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are present by the Saviour "le was the

VI. How many books have perished in which possibly there might have been mention of our Saviour? Look among the Romans, how few of their writings are come down to our times? In the space of two hundred years from our Saviour's birth, when there was such a multitude of writers in all kinds, how small is the number of Authors that have made their way to the present age?

VII. One authentick Record, and that the most authentick heathen Record, we : are pretty sure is loft. I mean the account sent by the Governor of Judæa,under whom our Saviour was judged, condemned, and crucified. It was the custom in the Roman Empire, as it is to this day in all the governments of the world, for the præfects and vice-roys of distant provinces to transmit to their Soyereign a summary relation of every thing remarkable in their administration. That Pontius Pilate, in his account, would have touched on so extraordinary an event in Judæa, is not to be doubted; and that he actually did, we learn from Jufin Martyr, who lived about a hundred :: years after our Saviour's death, resided,, made Converts, and suffered martyrdom:


count"rety sure is not cathen Rec


Jogitt", out of iting, or dhe ou

at Rome, where he was engaged with Philosophers, and in a particular manner with Crescens the Cynick, who could easily have detected, and would not fail to have exposed him, had he quoted a Record not in being, or made any false ci. tation out of it. Would the great Apologist have challenged Crescens to dispute the cause of Christianity with him before the Roman Senate, had he forged such an evidence? or would Crescens have refused the challenge, could he have triumphed over him in the detection of such a forgery? To which we must add, that the Apology, which appeals to this Record, was presented to a learned Empetor, and to the whole body of the Roman Senate. This Father in his apology, fpeaking of the death and suffering of our Saviour, refers the Emperor for the truth of what he says to the acts of Pontius Pilate, which I have here mentioned. Tertullian, who wrote his Apology about fifty years after Justin, doubtless referred to the same Record, when he tells the Governor of Rome, that the Emperor Tiberius having received an account, out of Palestine in Syria of the Divine perfon, who had appeared in that country, paid him a particular regard, and threatned to punish any who fhould accuse the Christians; nay, that the Emperor would have adopted him among the Deities whom they worshipped, had not the Senate refused to come into his proposal. Tertullian, » who gives us this history, was not only one of the most learned men of his age, but what adds a greater weight to his authority in this case, was eminently skilful and well read in the laws of the Roman Empire. Nor can it be faid, that Tertullian grounded his quotation upon the authority of Justin Martyr, because we find he mixes it with matters of fact which are not related by that Author. Eufebius mentions the fame ancient Record, but as it was not extant in his time, I shall not insist upon his authority in this point. If it be objected that this particular is not mentioned in any Roman Historian, I shall use the same argument in a parallel case, and see whether it will carry any force with it. Ulpian the great Roman Lawyer gathered together all the Imperial Edicts that had been made against the Chriftians. But did any one ever say that there had been no such Edicts, because they were not mentioned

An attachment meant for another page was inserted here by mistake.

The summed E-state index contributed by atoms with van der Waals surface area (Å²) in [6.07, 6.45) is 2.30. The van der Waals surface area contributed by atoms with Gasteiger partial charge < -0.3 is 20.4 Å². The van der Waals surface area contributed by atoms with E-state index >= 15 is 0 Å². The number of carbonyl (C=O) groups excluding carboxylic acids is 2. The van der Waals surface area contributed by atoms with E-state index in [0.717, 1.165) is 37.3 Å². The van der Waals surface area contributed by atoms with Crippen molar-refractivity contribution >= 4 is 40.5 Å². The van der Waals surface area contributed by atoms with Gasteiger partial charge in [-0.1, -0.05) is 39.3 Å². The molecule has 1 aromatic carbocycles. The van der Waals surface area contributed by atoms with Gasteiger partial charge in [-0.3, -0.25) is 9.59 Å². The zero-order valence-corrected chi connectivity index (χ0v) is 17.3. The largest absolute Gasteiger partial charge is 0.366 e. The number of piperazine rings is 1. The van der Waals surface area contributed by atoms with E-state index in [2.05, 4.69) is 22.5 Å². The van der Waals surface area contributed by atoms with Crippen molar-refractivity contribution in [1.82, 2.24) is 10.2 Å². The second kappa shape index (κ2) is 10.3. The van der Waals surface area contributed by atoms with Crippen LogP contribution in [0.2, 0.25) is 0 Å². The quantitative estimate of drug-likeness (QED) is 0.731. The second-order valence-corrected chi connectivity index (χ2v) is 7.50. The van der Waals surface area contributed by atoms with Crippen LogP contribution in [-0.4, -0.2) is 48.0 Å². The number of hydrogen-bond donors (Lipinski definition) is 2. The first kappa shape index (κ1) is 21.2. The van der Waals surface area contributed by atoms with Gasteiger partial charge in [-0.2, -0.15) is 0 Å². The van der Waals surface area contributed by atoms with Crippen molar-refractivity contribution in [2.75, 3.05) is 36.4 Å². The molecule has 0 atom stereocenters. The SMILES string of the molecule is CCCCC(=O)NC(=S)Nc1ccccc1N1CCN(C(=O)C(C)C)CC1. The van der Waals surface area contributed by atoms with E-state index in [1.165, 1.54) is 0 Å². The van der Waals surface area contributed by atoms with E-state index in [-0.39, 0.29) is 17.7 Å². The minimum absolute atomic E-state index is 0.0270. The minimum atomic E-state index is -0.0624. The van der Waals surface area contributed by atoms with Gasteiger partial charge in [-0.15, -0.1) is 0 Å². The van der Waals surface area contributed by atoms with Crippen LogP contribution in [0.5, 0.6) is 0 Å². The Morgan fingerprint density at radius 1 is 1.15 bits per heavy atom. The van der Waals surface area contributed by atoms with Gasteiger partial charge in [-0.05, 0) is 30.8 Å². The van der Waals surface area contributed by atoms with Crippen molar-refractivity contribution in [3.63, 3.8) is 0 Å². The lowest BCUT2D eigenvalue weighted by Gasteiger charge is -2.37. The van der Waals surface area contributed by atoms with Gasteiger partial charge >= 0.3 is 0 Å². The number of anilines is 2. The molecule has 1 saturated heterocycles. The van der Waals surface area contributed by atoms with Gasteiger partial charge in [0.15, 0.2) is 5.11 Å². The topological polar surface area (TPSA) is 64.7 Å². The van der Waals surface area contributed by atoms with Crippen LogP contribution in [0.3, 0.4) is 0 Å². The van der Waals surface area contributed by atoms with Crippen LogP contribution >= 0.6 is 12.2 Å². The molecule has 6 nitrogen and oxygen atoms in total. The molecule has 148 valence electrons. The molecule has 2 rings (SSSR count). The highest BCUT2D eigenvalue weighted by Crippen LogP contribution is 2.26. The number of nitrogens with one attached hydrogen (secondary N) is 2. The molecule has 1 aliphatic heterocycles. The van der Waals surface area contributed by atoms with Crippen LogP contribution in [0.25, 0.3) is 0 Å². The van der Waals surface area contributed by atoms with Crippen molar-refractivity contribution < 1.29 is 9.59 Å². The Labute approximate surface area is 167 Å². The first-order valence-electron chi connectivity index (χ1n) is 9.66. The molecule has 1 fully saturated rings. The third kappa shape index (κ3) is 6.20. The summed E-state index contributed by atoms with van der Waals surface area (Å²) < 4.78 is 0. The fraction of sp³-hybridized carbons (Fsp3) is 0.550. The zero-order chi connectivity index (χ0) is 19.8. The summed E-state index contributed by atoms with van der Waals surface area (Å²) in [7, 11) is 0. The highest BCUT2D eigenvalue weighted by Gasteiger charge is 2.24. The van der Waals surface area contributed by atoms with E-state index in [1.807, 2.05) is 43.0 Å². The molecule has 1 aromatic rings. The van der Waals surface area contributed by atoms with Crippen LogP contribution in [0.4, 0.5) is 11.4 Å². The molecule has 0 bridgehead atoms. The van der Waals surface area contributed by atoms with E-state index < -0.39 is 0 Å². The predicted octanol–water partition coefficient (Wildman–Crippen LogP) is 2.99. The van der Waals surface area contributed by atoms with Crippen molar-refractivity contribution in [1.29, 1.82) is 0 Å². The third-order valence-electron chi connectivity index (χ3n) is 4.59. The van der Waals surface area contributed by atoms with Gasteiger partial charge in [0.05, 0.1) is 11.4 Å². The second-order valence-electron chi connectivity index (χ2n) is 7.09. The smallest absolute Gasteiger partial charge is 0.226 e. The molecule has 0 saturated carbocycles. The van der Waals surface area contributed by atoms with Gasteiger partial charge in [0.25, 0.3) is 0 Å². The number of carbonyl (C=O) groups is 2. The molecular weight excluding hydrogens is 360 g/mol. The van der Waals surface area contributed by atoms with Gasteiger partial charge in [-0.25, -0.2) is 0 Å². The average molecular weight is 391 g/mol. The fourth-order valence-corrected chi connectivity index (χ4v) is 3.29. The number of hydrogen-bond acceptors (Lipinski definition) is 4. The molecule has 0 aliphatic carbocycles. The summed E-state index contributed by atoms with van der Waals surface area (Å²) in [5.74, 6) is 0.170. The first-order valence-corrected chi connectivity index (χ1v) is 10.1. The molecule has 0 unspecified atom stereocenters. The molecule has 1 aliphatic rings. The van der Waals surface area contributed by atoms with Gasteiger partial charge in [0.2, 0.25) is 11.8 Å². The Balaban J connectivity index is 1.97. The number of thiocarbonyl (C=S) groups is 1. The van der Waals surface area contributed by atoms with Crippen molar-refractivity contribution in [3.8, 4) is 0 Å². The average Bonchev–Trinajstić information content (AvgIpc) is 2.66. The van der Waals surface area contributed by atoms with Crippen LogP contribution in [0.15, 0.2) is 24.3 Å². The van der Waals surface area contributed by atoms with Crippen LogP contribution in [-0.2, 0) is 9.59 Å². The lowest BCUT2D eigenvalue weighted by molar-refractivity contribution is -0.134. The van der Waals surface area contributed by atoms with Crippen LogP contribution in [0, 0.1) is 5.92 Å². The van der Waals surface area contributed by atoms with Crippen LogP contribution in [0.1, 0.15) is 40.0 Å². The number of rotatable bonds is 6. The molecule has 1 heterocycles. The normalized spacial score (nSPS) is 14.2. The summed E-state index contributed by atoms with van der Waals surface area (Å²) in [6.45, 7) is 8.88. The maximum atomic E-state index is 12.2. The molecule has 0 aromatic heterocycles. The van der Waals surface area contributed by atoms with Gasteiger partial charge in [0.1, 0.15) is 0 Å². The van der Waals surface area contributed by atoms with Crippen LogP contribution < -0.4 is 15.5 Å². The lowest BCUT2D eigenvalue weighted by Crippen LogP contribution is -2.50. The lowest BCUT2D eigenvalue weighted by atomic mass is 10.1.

in the histories of those Emperors ? Be. sides, who knows but this circumstance of Tiberius was mention’d in other historians that have been lost, though not to be found in any still extant? Has not Suetonius many particulars of this Emperor omitted by Tacitus, and Herodian many that are not so much as hinted at by either? As for the fpurious iets of Pilate, now extant, we know the occasion and time of their writing, and had there not been a true and authentick Record of this nature, they would never have been forged:

VIII. The story of Agbarus King of Edesa, relating to the letter which he sent to our Saviour, and to that which he received from him, is a Record of great authority; and though I will not insist upon it, may venture to say, that had we such an evidence for any fact in Pagan history, an Author would be thought very unreasonable who should reject it. I believe you will be of my opinion, if you will peruse, with other Authors, who have appeared in vindication of these letters as genuine, the additional arguments which have been made use of by the late famous and learned Dr. Grabe, in the second volume of his Spicilegium.


Thought yet believe peruse,


I. What fačts in the history of our Saviour · might be taken notice of by Pagan Au

thors. II. What particular facts are taken notice

of, and by what Pagan Authors. III. How Celsus represented our Saviour's

miracles. IV. The same representation made of them

by other unbelievers, and proved unrea

fonable. : V. What facts in our Saviour's history not

to be expected from Pagan writers.

I. W E now come to consider what

W undoubted authorities are extant among Pagan writers ; and here we must premise, that some parts of our Saviour's history may be reasonably expected from Pagans. I mean such parts as might be known to those who lived at a., distance from Judæa, as well as to those who were the followers and eye-witnesses of Christ.

II. Such

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